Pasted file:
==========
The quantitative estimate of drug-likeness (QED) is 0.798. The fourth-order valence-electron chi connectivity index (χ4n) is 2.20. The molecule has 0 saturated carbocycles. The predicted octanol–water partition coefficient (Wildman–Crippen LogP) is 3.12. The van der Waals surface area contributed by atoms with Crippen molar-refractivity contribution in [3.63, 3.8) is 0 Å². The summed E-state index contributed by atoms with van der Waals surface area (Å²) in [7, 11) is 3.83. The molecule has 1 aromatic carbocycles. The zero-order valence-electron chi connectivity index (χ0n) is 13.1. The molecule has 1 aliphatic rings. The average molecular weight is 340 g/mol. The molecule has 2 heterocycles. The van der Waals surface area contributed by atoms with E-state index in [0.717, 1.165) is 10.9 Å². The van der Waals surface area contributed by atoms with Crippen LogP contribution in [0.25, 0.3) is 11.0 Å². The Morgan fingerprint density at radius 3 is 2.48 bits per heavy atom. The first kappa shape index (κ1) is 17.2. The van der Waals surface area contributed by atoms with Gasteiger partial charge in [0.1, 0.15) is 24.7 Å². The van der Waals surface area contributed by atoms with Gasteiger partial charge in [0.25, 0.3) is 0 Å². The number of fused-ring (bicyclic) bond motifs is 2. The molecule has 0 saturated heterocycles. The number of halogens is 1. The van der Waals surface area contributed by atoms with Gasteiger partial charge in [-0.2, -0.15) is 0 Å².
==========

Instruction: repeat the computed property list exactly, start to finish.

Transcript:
The quantitative estimate of drug-likeness (QED) is 0.798. The fourth-order valence-electron chi connectivity index (χ4n) is 2.20. The molecule has 0 saturated carbocycles. The predicted octanol–water partition coefficient (Wildman–Crippen LogP) is 3.12. The van der Waals surface area contributed by atoms with Crippen molar-refractivity contribution in [3.63, 3.8) is 0 Å². The summed E-state index contributed by atoms with van der Waals surface area (Å²) in [7, 11) is 3.83. The molecule has 1 aromatic carbocycles. The zero-order valence-electron chi connectivity index (χ0n) is 13.1. The molecule has 1 aliphatic rings. The average molecular weight is 340 g/mol. The molecule has 2 heterocycles. The van der Waals surface area contributed by atoms with E-state index in [0.717, 1.165) is 10.9 Å². The van der Waals surface area contributed by atoms with Crippen LogP contribution in [0.25, 0.3) is 11.0 Å². The Morgan fingerprint density at radius 3 is 2.48 bits per heavy atom. The first kappa shape index (κ1) is 17.2. The van der Waals surface area contributed by atoms with Gasteiger partial charge in [0.1, 0.15) is 24.7 Å². The van der Waals surface area contributed by atoms with Gasteiger partial charge in [0.25, 0.3) is 0 Å². The number of fused-ring (bicyclic) bond motifs is 2. The molecule has 0 saturated heterocycles. The number of halogens is 1. The van der Waals surface area contributed by atoms with Gasteiger partial charge in [-0.2, -0.15) is 0 Å².